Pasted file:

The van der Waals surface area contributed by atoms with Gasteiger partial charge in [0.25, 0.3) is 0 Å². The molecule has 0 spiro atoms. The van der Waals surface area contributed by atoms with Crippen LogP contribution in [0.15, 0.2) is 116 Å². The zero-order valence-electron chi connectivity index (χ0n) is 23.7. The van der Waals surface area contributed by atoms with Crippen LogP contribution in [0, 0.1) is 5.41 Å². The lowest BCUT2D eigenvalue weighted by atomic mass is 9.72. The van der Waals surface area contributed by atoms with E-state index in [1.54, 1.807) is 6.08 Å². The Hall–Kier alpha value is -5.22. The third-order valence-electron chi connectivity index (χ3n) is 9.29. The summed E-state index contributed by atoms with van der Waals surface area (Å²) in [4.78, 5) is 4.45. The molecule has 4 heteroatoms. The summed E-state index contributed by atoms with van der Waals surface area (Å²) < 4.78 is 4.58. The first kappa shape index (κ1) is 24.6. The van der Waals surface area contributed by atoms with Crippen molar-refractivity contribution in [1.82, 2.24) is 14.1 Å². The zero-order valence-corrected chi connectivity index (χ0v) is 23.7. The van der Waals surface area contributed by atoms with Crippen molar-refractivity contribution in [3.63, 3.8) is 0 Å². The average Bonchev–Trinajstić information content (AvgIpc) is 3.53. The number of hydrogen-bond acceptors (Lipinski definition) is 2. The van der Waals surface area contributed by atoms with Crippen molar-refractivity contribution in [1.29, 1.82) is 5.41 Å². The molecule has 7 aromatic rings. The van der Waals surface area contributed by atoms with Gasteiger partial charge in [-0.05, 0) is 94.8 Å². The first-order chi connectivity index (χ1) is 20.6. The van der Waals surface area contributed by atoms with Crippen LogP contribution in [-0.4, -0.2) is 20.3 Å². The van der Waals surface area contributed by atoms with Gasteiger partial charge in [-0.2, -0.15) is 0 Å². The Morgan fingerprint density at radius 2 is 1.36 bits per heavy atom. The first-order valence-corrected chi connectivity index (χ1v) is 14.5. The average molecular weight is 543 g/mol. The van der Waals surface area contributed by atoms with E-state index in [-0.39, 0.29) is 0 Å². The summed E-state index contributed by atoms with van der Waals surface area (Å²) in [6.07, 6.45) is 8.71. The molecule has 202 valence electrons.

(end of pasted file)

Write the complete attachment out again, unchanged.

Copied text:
The van der Waals surface area contributed by atoms with Gasteiger partial charge in [0.25, 0.3) is 0 Å². The molecule has 0 spiro atoms. The van der Waals surface area contributed by atoms with Crippen LogP contribution in [0.15, 0.2) is 116 Å². The zero-order valence-electron chi connectivity index (χ0n) is 23.7. The van der Waals surface area contributed by atoms with Crippen LogP contribution in [0, 0.1) is 5.41 Å². The lowest BCUT2D eigenvalue weighted by atomic mass is 9.72. The van der Waals surface area contributed by atoms with E-state index in [1.54, 1.807) is 6.08 Å². The Hall–Kier alpha value is -5.22. The third-order valence-electron chi connectivity index (χ3n) is 9.29. The summed E-state index contributed by atoms with van der Waals surface area (Å²) in [4.78, 5) is 4.45. The molecule has 4 heteroatoms. The summed E-state index contributed by atoms with van der Waals surface area (Å²) < 4.78 is 4.58. The first kappa shape index (κ1) is 24.6. The van der Waals surface area contributed by atoms with Crippen molar-refractivity contribution in [1.82, 2.24) is 14.1 Å². The zero-order valence-corrected chi connectivity index (χ0v) is 23.7. The van der Waals surface area contributed by atoms with Crippen molar-refractivity contribution in [3.63, 3.8) is 0 Å². The average Bonchev–Trinajstić information content (AvgIpc) is 3.53. The number of hydrogen-bond acceptors (Lipinski definition) is 2. The van der Waals surface area contributed by atoms with Crippen molar-refractivity contribution in [1.29, 1.82) is 5.41 Å². The molecule has 7 aromatic rings. The van der Waals surface area contributed by atoms with Gasteiger partial charge in [-0.05, 0) is 94.8 Å². The first-order chi connectivity index (χ1) is 20.6. The van der Waals surface area contributed by atoms with Crippen LogP contribution in [-0.4, -0.2) is 20.3 Å². The van der Waals surface area contributed by atoms with Gasteiger partial charge in [-0.2, -0.15) is 0 Å². The Morgan fingerprint density at radius 2 is 1.36 bits per heavy atom. The first-order valence-corrected chi connectivity index (χ1v) is 14.5. The average molecular weight is 543 g/mol. The van der Waals surface area contributed by atoms with E-state index in [-0.39, 0.29) is 0 Å². The summed E-state index contributed by atoms with van der Waals surface area (Å²) in [6.07, 6.45) is 8.71. The molecule has 202 valence electrons.